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REPRODUCTIVE EFFECTS 4 OF FLUORIDE REPRoDucTnrE EFFECTS IN HUMANS There are no published reports in the literature on reproductive toxicity of fluoride in men. However, two Russian studies showed that chronic occupational exposure to fluoride-contaminated compounds might affect reproductive function. Men who had worked in the cryolite industry for 10-25 years and who demonstrated clinical skeletal fluorosis showed decreases in circulating testosterone and compensatory increases in fol- licle-stimulating hormone when compared with controls Prowar and Savchenko, 1977~. Of the exposed men, those exposed to cryolite for 16-25 years had increased lutein~zing-hormone levels as compared with men exposed for 10-15 years. Women exposed occupationally to air heavily laden with superphosphates demonstrated increases in menstrual irregularities and genital irritations when compared with unexposed controls (Kuznetzova, 1969~. However, occupational exposure to many other compounds in the cryolite and superphosphate industries makes it difficult to implicate any one substance, such as fluoride, in inducing these health effects. A recent study of women employed in silicon wafer manufacturing (fabrication room workers) showed a relative risk of spontaneous abor- tions of 1.45 times that of women (of the same ages) who worked in nonfabrication rooms (Schenker et al., 1992~. The overall increase in 73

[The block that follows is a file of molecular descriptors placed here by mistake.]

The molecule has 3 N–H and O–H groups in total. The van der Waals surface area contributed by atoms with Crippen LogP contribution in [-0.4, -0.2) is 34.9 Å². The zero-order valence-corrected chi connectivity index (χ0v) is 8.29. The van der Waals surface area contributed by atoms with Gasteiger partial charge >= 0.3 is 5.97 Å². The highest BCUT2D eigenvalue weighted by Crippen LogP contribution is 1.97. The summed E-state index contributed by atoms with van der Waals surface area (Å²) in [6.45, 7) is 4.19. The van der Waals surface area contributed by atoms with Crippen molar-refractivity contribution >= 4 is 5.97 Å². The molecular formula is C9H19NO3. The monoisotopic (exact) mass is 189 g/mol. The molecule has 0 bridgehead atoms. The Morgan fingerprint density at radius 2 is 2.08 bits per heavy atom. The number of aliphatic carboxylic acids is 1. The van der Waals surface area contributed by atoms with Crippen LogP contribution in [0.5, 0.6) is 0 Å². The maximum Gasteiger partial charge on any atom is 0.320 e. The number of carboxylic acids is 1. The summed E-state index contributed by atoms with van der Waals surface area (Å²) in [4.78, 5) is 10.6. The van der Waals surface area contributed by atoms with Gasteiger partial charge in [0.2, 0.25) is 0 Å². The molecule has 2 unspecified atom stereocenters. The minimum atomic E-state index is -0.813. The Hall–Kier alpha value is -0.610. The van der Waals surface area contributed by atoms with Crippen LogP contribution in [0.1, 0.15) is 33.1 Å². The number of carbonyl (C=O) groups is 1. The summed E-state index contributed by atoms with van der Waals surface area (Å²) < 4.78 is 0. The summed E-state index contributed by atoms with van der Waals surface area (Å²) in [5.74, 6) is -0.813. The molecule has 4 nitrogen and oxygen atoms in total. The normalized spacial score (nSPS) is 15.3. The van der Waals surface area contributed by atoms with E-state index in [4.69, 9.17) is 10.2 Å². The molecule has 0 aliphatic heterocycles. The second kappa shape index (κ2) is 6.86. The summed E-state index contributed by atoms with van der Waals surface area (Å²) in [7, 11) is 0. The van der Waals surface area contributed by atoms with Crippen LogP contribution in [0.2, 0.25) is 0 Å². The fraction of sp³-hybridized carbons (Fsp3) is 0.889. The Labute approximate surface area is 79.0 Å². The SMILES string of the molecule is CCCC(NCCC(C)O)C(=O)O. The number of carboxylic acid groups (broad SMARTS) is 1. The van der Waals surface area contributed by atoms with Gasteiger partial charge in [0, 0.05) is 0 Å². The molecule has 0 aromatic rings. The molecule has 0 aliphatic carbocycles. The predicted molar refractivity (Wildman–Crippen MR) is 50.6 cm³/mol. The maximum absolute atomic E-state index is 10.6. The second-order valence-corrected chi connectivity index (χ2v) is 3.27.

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74 Health Effects of Ingested Fluoride risk ranged from about 20% to 40%. There was a dose-response rela- tionship and a consistency of findings for persons exposed to one specific class of solvents. Spontaneous abortions were also associated with fluoride exposure but only in one work group, and a strong dose-response was not present. The authors characterized the fluoride-associated increase in relative risk of spontaneous abortions as "less consistent" than the results of exposure to some solvents in this stucly and "less consis- tent" with other research. REPRODUCTIVE EFFECTS IN AwIMA~s A summary of the reproductive effects of fluoride in animals is pre- sented in Table 4-~. Several of the earliest studies of the effects in rodents noted an adverse effect when the diet contained fluoride at more than 100 mg/kg. Phillips et al. (1933) concluded that the upper limit of safety of chronic intake of fluoride by the rat in terms of effects on estrus cycle, rate of reproduction, and lactation was 20 mg/kg of body weight per day. In their study, fluoride was added to the diet as sodium fluoride (190 mg/kg) or rock phosphate (sodium fluoride at 210 and 350 mg/kg). Ale fluoride concentration of the stock diet, which also contained bone meal, was not stated. Most "natural ingredient" rodent diets containing bone meal that are available today, however, have fluoride concentrations ranging from 10 to 50 mg/kg. The bioavailability of fluoride from these diets is 45-50% (Whitford, 1991~. In their study of the effects of fluoride on the reproductive perfor- mance of male rats, Araibi et al. (1989) added fluoride at 0, 100, or 200 m~/k~ to the "standard" rat diet. . .~, . ~ -~ ~ The fluoride concentration of the standard diet was not reported. After 60 days, blood was collected from some of the rats for determination of testosterone concentration, and the testes were prepared for microscopic examination. The fertility of the remaining rats was tested by mating them with normal females for 4 days. The number of pregnancies and offspring was reduced significantly in the 200-mg/kg group but not in the lOO-mg/kg group. The litter sizes did not differ among any of the groups. The authors commented} that the treated rats showed "less interest toward females." However, food and water intakes, body-weight changes, ant! activity levels were not reported and were probably reduced in the 200-mg/kg group. If so, those effects